RW: I've been here 20 games maybe, and I really don't know the names. Overall last year with Team USA there was this pitcher from Japan. He was a little left-hander, about 5-7, 5-8 maybe, throwing 94 with a slider, changeup, split...I don't know what you called it. He was throwing everything up there he was just hitting his spots & we just couldn't touch him.
BF: Now you both have mentioned the toughest pitchers you have faced was during your stints over the summer in the Cape Cod League & with Team USA respectively. Is that the toughest competition you have ever faced.
RW & TG: By far.
BF: Is that competition pretty close to what you face here in the Midwest League?
TG: That's the best competition I ever had. The idea of the USA teams that you have the best players in the United States and they're going across the country to see other people play and get to play against other people. As far as me being on the Cape, that's the best competition I've ever faced.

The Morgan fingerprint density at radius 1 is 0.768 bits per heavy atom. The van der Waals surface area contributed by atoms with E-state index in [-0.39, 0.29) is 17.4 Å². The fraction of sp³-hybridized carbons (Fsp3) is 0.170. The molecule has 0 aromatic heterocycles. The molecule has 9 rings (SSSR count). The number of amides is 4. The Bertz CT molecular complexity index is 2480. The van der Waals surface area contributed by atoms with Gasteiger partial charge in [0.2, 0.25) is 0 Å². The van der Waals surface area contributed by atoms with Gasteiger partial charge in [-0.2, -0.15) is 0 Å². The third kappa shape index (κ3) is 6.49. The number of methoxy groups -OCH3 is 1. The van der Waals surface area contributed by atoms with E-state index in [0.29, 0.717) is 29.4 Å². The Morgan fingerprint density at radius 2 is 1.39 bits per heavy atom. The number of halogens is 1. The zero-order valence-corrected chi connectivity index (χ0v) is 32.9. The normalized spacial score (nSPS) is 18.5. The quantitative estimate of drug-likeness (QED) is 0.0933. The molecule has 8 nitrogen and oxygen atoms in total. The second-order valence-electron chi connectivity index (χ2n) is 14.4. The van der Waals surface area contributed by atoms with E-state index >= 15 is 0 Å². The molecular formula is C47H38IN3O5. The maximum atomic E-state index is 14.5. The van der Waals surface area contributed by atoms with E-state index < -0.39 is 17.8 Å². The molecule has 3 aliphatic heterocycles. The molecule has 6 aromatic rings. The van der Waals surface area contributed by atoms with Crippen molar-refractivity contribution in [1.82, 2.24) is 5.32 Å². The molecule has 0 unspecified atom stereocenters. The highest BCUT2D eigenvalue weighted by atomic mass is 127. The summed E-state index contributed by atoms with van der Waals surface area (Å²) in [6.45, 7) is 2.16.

BF: How does that level of baseball compare to professional baseball?
TG: I would say it's probably close to low A or rookie ball. You're going to get the pitching, and everybody's good that goes to the Cape. You look at some of the best guys and number one picks have struggle up there.
BF: Who were some of your idols growing up in sports & life in general?
TG: My dad is my idol. Can't ask for much more when you're looking for somebody to look up to. He never got in any trouble. He always was a team guy, and he always went out there & did what he had to do.
RW: For me growing up my favorite player hands down was Rickey Henderson. For all of the things he brought to the table, he could run, hit for power, steal, score runs, walk, he did what he did to get on base & help the team which makes him a team player. That's what I liked about him the most.
BF: Who do you attribute your success to?